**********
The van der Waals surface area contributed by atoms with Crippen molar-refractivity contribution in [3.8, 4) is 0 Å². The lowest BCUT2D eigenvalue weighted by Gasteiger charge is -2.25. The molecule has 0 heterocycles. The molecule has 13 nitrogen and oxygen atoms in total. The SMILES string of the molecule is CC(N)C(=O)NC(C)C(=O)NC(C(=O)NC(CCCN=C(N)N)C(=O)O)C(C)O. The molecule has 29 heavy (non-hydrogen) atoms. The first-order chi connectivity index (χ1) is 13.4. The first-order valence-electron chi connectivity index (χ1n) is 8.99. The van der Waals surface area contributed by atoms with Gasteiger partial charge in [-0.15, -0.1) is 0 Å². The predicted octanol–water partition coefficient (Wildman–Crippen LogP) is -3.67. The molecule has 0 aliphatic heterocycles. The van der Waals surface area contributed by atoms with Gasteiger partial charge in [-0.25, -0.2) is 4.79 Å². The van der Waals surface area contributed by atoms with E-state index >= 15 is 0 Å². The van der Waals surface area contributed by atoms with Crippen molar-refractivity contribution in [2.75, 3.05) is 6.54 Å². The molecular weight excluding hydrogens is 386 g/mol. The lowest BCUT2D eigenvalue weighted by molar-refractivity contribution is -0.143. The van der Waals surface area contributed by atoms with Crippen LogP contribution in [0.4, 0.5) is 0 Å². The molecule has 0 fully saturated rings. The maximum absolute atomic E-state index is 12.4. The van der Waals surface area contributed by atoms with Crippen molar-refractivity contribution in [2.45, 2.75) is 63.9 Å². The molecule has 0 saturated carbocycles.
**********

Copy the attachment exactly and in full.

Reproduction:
The van der Waals surface area contributed by atoms with Crippen molar-refractivity contribution in [3.8, 4) is 0 Å². The lowest BCUT2D eigenvalue weighted by Gasteiger charge is -2.25. The molecule has 0 heterocycles. The molecule has 13 nitrogen and oxygen atoms in total. The SMILES string of the molecule is CC(N)C(=O)NC(C)C(=O)NC(C(=O)NC(CCCN=C(N)N)C(=O)O)C(C)O. The molecule has 29 heavy (non-hydrogen) atoms. The first-order chi connectivity index (χ1) is 13.4. The first-order valence-electron chi connectivity index (χ1n) is 8.99. The van der Waals surface area contributed by atoms with Gasteiger partial charge in [-0.15, -0.1) is 0 Å². The predicted octanol–water partition coefficient (Wildman–Crippen LogP) is -3.67. The molecule has 0 aliphatic heterocycles. The van der Waals surface area contributed by atoms with Gasteiger partial charge in [-0.25, -0.2) is 4.79 Å². The van der Waals surface area contributed by atoms with E-state index >= 15 is 0 Å². The van der Waals surface area contributed by atoms with Crippen molar-refractivity contribution in [2.75, 3.05) is 6.54 Å². The molecular weight excluding hydrogens is 386 g/mol. The lowest BCUT2D eigenvalue weighted by molar-refractivity contribution is -0.143. The van der Waals surface area contributed by atoms with Crippen LogP contribution in [0.4, 0.5) is 0 Å². The molecule has 0 fully saturated rings. The maximum absolute atomic E-state index is 12.4. The van der Waals surface area contributed by atoms with Crippen molar-refractivity contribution in [2.45, 2.75) is 63.9 Å². The molecule has 0 saturated carbocycles.